Senate Majority Leader Charles SchumerChuck SchumerClyburn on updating election law: ‘What is true today was not true then’ Biden eulogizes Reid as a fighter ‘for the America we all love’ Like it or not, all roads forward for Democrats go through Joe Manchin MORE (D-N.Y.) and GOP Leader Mitch McConnellAddison (Mitch) Mitchell McConnellMcConnell blocks simple majority votes on Dems’ voting rights bills Republicans threaten floor takeover if Democrats weaken filibuster Biden to ‘forcefully advocate’ for voting rights in Tuesday speech MORE (Ky.) are trading shots as Democrats prepare to force a debate over voting rights legislation and changing the legislative filibuster to pass election-related bills without Republican support.
Schumer and McConnell, opening the Senate for the week, gave back-to-back speeches on Monday grilling each other and previewing their arguments that are likely to dominate the upcoming week.
The Democratic leader accused Republicans of supporting the “big lie,” a reference to former President TrumpDonald TrumpGeorgia prosecutor says decision on Trump election interference case likely coming soon Overnight Defense & National Security — US, Russia have face-to-face sit down Hillicon Valley — Dems press privacy groups over kids’ safety MORE‘s false claim that the 2020 election was “stolen,” by using the 60-vote legislative filibuster to block voting and election legislation.
“Our Republican colleagues have gone to great lengths recently to distract from the dangers of Donald Trump’s big lie. … By blocking these chambers from taking any action, Senate Republicans are implicitly offering their own endorsement of the big lie,” Schumer said.
Democrats are expected to force a vote this week on election-related legislation, viewing it as a top priority as GOP-led states have enacted new voting rules in the wake of the 2020 election.
Republicans have previously used the 60-vote legislative filibuster to block the bills, arguing that they amount to a federal overreach.
If Republicans block the voting legislation, Schumer is then expected to force a debate over changing the legislative filibuster. But so far, Democrats don’t have the ability to change the rules on their own. They would need total unity from all 50 of their members, but Sens. Joe ManchinJoe ManchinOn the Money — Democrats grow less confident in Manchin McConnell blocks simple majority votes on Dems’ voting rights bills Republicans threaten floor takeover if Democrats weaken filibuster MORE (D-W.Va.) and Kyrsten SinemaKyrsten SinemaMcConnell blocks simple majority votes on Dems’ voting rights bills Republicans threaten floor takeover if Democrats weaken filibuster Democrats face moment of truth in filibuster fight MORE (D-Ariz.) have reiterated recently that they remain supportive of a super-majority threshold for legislation.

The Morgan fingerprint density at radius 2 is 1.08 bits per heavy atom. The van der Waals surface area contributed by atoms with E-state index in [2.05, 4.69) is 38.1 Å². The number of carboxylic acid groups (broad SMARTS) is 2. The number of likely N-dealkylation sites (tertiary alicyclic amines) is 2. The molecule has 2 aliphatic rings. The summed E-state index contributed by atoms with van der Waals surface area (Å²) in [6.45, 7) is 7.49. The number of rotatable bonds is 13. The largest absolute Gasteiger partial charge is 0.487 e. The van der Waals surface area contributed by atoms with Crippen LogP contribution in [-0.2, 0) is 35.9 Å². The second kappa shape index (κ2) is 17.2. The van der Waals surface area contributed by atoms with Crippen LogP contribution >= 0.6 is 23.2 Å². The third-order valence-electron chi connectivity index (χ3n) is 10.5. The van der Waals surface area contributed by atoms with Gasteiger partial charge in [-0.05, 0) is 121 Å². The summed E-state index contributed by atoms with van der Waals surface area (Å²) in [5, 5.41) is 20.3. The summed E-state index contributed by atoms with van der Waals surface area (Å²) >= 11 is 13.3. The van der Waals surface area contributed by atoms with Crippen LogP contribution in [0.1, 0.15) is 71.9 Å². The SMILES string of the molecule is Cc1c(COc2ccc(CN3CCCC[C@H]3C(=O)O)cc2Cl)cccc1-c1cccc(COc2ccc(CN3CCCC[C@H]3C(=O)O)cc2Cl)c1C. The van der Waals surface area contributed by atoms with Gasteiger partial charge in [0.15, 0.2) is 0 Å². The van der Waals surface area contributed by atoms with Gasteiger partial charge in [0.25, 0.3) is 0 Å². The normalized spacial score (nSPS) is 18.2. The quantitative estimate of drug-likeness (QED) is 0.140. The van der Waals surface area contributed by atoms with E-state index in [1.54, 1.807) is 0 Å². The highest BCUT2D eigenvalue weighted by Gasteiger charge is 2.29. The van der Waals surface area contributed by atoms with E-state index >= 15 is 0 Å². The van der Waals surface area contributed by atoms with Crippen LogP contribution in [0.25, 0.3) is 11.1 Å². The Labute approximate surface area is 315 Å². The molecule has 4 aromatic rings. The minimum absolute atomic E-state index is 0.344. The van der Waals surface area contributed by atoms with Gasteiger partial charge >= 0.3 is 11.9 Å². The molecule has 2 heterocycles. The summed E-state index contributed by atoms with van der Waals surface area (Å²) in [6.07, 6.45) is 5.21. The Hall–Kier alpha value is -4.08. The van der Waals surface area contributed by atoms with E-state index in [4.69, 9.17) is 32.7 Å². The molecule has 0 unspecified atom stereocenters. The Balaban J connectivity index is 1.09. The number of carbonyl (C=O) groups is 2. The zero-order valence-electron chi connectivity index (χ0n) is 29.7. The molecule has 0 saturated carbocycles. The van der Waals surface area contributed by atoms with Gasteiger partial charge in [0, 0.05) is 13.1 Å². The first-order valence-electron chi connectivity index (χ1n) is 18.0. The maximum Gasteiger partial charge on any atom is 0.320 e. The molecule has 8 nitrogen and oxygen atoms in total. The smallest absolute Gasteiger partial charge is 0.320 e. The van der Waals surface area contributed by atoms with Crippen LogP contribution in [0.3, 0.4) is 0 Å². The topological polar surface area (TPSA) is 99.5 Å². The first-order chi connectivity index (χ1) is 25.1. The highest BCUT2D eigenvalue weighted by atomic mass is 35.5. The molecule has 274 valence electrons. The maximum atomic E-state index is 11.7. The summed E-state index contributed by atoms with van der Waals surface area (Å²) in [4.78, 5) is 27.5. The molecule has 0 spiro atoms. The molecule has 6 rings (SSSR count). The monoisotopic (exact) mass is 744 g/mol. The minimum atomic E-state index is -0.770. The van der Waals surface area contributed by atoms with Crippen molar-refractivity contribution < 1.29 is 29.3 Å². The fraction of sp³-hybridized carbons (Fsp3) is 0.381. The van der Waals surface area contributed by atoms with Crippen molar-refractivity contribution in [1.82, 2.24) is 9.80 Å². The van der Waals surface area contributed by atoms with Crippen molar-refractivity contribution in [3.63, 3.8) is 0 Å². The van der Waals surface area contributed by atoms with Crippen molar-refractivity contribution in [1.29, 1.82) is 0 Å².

“If Republicans refuse to join us in a bipartisan spirit, if they continue to hijack the rules of the Senate to turn this chamber into a deep freezer, we’re going to consider the appropriate steps necessary to restore the Senate so we can pass these proposals and send them to the president’s desk,” Schumer said.
No Republican is expected to support changes to the legislative filibuster. Republicans have also opposed two bills that would overhaul federal elections, and Sen. Lisa MurkowskiLisa Ann MurkowskiSchumer, McConnell clash over filibuster amid voting rights push Trump rips GOP senator who called 2020 election ‘fair’ Like it or not, all roads forward for Democrats go through Joe Manchin MORE (Alaska) was the only GOP senator to support starting debate on legislation, named after the late Rep. John LewisJohn LewisMcConnell blocks simple majority votes on Dems’ voting rights bills Democrats face moment of truth in filibuster fight Biden to ‘forcefully advocate’ for voting rights in Tuesday speech MORE (D-Ga.), that would expand the Voting Rights Act.
McConnell, speaking from the Senate floor after Schumer, accused Democrats of using “entirely fake” reasons for floating changes to the legislative filibuster.
“If Senate Democratic leaders are trying to use the big lie to bully and berate their own members into breaking the Senate, we’re going to spend all week sounding the alarm on the radical takeover that some Democrats want to pull off,” McConnell said.
McConnell reiterated on Monday that he previously rejected calls from then-President Trump to nuke the filibuster and argued on Monday that doing so would “cause a massive political power outage for many millions of American citizens.”
Critics of the filibuster note that it effectively lets a minority block a majority, since it requires 60 votes to break a filibuster.
“If this unique feature of the Senate is blown up, millions and millions of Americans’ voices will cease to be heard in this chamber. … What the Democratic leader wants to do would not protect our democracy or our system of government. It would destroy a key feature,” McConnell said.